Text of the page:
Oak Wilt: What is it & What Does It Do To Your Trees?

Many people have heard of oak wilt, yet they don’t really know what it is. Understanding that oak wilt is a negative thing for trees to contract isn’t difficult, but it helps if you have a firm grasp on this condition, the signs that it’s taking hold of your tree, and know how to manage it.


Oak Wilt Explained

As you can probably guess from the name, oak wilt is a condition that affects oak trees. It’s most severe for red oak species, although it can affect white oak species, but usually not as profoundly.

Insects are the most common way, Oak Wilt spreads throughout the tree.

The condition is a fungal infection of a tree. If left unchecked, it can ultimately lead to the death of a tree, which can be quite expensive to replace. Not only that, your trees provide valuable shade, beautification for your yard, and even add to the value of your property.

You should be watching for any of the following symptoms, which can indicate your tree has contracted oak wilt:

  • Discolored leaves on one or more branches
  • Wilting leaves
  • Heavy defoliation (leaves falling off the branches)
  • Darkened sap
  • One or more dead/dying branches
  • Fungal mats developing under the bark

That final symptom usually only manifests once the infection is pretty far along.


How it Spreads

Insects, especially sap beetles, are the main way oak wilt spreads from tree to tree. Fungal spores attach to the beetles, so when they land on other trees and burrow into the bark, the fungus can infect a new host. For that reason, you can help prevent the spread of oak wilt by treating areas where you’ve pruned the tree, or the bark has been damaged by accidents, weather, etc. Also, avoid, pruning your trees when the weather is warm, particularly in the late spring and early summer. Oak Wilt can move quickly throughout the tree.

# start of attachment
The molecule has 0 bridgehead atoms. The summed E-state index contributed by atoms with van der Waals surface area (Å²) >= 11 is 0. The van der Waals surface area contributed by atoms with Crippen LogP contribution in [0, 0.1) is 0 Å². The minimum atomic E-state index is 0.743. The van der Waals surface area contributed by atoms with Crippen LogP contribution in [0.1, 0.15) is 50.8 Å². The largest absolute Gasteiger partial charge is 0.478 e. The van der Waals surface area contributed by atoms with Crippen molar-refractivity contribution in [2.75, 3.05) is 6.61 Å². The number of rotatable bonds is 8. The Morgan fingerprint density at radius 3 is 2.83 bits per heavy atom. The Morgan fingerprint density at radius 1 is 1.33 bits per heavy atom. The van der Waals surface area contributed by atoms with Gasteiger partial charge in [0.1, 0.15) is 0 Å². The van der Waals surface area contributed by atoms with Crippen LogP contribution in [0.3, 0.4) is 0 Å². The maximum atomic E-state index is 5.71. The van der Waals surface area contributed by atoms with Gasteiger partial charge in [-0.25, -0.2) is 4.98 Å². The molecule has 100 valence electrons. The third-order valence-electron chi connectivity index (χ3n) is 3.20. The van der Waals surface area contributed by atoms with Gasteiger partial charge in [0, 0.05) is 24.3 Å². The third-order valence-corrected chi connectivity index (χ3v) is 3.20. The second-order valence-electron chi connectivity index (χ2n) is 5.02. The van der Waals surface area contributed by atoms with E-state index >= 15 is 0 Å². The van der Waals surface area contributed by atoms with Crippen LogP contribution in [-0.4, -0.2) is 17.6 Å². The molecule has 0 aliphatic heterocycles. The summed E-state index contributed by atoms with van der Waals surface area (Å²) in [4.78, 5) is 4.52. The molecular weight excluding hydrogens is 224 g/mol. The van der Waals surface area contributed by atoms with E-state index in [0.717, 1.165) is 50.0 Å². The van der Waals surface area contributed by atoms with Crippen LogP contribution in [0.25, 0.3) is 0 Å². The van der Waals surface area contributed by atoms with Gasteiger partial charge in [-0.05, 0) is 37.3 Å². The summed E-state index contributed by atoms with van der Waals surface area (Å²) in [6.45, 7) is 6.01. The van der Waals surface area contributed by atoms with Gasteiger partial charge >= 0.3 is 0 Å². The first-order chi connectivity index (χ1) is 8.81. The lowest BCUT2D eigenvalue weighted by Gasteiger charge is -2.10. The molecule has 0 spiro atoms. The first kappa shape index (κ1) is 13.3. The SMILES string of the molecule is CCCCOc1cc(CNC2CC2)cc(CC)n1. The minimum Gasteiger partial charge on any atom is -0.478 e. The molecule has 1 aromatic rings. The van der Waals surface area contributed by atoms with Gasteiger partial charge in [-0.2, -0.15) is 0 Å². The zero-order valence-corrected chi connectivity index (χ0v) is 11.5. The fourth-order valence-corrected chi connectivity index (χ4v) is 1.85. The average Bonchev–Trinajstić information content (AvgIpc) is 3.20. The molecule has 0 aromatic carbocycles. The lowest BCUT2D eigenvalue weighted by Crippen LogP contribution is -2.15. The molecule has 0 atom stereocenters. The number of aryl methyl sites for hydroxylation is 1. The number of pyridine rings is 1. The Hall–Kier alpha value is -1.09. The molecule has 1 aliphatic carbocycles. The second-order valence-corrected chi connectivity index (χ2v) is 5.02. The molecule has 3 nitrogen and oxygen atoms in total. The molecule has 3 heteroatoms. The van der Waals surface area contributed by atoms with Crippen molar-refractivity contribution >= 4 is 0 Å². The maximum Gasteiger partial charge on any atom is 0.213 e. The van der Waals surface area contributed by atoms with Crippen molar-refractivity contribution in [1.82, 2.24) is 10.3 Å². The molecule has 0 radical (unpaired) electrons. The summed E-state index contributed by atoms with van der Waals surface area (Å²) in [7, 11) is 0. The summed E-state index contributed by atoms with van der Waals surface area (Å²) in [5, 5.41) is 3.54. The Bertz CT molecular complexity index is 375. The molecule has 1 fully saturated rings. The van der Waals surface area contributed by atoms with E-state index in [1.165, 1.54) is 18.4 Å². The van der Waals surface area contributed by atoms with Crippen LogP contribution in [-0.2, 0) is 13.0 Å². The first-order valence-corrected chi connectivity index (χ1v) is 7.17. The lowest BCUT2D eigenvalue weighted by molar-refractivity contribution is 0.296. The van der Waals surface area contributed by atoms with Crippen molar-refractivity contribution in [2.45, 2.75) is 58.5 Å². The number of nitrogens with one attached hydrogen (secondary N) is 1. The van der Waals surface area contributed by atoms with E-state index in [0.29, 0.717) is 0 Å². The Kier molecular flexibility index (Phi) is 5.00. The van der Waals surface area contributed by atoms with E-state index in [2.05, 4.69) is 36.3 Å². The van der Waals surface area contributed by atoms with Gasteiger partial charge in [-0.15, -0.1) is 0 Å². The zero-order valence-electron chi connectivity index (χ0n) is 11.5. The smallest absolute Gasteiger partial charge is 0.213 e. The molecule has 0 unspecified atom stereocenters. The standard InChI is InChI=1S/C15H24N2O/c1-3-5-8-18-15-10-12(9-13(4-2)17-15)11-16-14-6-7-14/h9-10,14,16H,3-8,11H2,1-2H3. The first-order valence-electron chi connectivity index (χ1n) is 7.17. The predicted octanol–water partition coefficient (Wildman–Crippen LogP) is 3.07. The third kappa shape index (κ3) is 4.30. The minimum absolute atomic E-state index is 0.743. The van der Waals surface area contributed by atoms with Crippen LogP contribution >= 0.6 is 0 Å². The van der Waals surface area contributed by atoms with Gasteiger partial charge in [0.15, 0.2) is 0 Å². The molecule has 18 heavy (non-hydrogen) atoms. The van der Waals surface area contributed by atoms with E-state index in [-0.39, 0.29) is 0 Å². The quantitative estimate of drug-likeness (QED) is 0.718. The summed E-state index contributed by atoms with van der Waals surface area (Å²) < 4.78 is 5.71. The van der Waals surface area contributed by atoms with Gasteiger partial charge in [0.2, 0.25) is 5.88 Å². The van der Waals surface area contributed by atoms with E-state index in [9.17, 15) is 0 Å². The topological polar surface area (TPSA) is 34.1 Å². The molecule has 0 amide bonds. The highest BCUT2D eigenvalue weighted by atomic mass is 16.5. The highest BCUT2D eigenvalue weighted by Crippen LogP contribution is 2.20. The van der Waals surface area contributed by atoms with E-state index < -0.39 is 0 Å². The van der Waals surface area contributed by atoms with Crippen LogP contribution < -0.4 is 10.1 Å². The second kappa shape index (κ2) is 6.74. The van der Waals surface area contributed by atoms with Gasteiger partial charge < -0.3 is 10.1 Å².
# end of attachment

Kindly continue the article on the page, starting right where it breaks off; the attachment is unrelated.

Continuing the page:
Even if your oak is free of insects, because you’ve been managing any damage properly, it can still contract oak wilt. Root grafts, or when roots from neighboring trees attach to each other under the ground, can also be a source of the infection. The fungus will travel into the roots of a host, and from there can be introduced to other trees through the graft.


Curing Oak Wilt

This condition can move quickly, so you must act swiftly to avoid the death of your tree. Red oak can die within several months after becoming infected, making vigilance key.

You can spray for insects, taking away the most common means of the fungus spreading. Breaking any root grafts will help as well. Soil fumigation can help with breaking tree root connections if you’re unsuccessful with mechanical attempts.

Once a tree is infected, you might be able to prune out the affected area and stop the spread of the fungus. If the tree is a total loss, you must be careful about when and how you remove it, or you might spread the fungus spores.

The best way to prevent oak wilt and manage any trees showing symptoms is by getting professional help.

Contact PPM Tree Service & Arbor Care, LLC to make an appointment.

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